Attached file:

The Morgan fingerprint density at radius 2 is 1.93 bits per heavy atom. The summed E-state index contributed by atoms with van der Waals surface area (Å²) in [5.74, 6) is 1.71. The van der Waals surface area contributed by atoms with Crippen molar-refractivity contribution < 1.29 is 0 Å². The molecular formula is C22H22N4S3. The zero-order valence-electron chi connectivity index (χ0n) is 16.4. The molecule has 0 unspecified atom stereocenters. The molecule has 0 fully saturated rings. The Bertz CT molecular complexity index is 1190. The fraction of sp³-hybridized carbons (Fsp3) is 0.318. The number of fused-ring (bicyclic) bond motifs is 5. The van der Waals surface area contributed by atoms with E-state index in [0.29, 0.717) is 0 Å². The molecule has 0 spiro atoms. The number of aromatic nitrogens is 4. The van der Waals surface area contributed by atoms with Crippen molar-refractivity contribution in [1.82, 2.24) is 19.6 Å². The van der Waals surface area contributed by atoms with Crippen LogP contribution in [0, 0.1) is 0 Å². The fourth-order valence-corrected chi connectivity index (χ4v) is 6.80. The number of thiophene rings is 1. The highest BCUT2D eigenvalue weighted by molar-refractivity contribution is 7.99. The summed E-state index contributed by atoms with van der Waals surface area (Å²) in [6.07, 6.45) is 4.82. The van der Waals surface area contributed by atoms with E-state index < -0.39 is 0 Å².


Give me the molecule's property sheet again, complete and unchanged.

The Morgan fingerprint density at radius 2 is 1.93 bits per heavy atom. The summed E-state index contributed by atoms with van der Waals surface area (Å²) in [5.74, 6) is 1.71. The van der Waals surface area contributed by atoms with Crippen molar-refractivity contribution < 1.29 is 0 Å². The molecular formula is C22H22N4S3. The zero-order valence-electron chi connectivity index (χ0n) is 16.4. The molecule has 0 unspecified atom stereocenters. The molecule has 0 fully saturated rings. The Bertz CT molecular complexity index is 1190. The fraction of sp³-hybridized carbons (Fsp3) is 0.318. The number of fused-ring (bicyclic) bond motifs is 5. The van der Waals surface area contributed by atoms with E-state index in [0.29, 0.717) is 0 Å². The molecule has 0 spiro atoms. The number of aromatic nitrogens is 4. The van der Waals surface area contributed by atoms with Crippen molar-refractivity contribution in [1.82, 2.24) is 19.6 Å². The van der Waals surface area contributed by atoms with Crippen LogP contribution in [0, 0.1) is 0 Å². The fourth-order valence-corrected chi connectivity index (χ4v) is 6.80. The number of thiophene rings is 1. The highest BCUT2D eigenvalue weighted by molar-refractivity contribution is 7.99. The summed E-state index contributed by atoms with van der Waals surface area (Å²) in [6.07, 6.45) is 4.82. The van der Waals surface area contributed by atoms with E-state index < -0.39 is 0 Å².